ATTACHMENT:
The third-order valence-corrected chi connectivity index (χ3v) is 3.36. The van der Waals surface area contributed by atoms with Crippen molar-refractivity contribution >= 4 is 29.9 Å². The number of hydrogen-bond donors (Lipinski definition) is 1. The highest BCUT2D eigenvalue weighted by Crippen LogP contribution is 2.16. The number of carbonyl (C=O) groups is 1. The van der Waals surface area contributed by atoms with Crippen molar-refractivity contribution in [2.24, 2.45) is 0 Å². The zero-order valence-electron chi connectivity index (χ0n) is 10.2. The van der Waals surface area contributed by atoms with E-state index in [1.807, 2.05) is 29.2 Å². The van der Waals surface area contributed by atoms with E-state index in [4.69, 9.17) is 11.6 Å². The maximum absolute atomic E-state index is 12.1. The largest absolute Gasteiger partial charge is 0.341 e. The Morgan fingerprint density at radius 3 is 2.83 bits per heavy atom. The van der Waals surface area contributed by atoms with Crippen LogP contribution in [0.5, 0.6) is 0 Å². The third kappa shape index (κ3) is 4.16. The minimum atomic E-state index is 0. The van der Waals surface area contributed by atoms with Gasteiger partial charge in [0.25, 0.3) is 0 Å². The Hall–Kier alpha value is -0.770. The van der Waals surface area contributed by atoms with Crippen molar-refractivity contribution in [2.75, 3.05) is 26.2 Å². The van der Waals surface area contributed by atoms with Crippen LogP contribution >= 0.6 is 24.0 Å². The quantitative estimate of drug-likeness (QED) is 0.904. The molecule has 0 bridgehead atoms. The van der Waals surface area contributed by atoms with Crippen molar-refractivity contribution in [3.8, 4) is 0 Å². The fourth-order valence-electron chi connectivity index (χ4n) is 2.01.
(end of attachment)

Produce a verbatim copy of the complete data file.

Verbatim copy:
The third-order valence-corrected chi connectivity index (χ3v) is 3.36. The van der Waals surface area contributed by atoms with Crippen molar-refractivity contribution >= 4 is 29.9 Å². The number of hydrogen-bond donors (Lipinski definition) is 1. The highest BCUT2D eigenvalue weighted by Crippen LogP contribution is 2.16. The number of carbonyl (C=O) groups is 1. The van der Waals surface area contributed by atoms with Crippen molar-refractivity contribution in [2.24, 2.45) is 0 Å². The zero-order valence-electron chi connectivity index (χ0n) is 10.2. The van der Waals surface area contributed by atoms with E-state index in [1.807, 2.05) is 29.2 Å². The van der Waals surface area contributed by atoms with E-state index in [4.69, 9.17) is 11.6 Å². The maximum absolute atomic E-state index is 12.1. The largest absolute Gasteiger partial charge is 0.341 e. The Morgan fingerprint density at radius 3 is 2.83 bits per heavy atom. The van der Waals surface area contributed by atoms with Crippen LogP contribution in [0.5, 0.6) is 0 Å². The third kappa shape index (κ3) is 4.16. The minimum atomic E-state index is 0. The van der Waals surface area contributed by atoms with Gasteiger partial charge in [0.25, 0.3) is 0 Å². The Hall–Kier alpha value is -0.770. The van der Waals surface area contributed by atoms with Crippen molar-refractivity contribution in [2.75, 3.05) is 26.2 Å². The van der Waals surface area contributed by atoms with Crippen LogP contribution >= 0.6 is 24.0 Å². The quantitative estimate of drug-likeness (QED) is 0.904. The molecule has 0 bridgehead atoms. The van der Waals surface area contributed by atoms with Crippen molar-refractivity contribution in [3.8, 4) is 0 Å². The fourth-order valence-electron chi connectivity index (χ4n) is 2.01.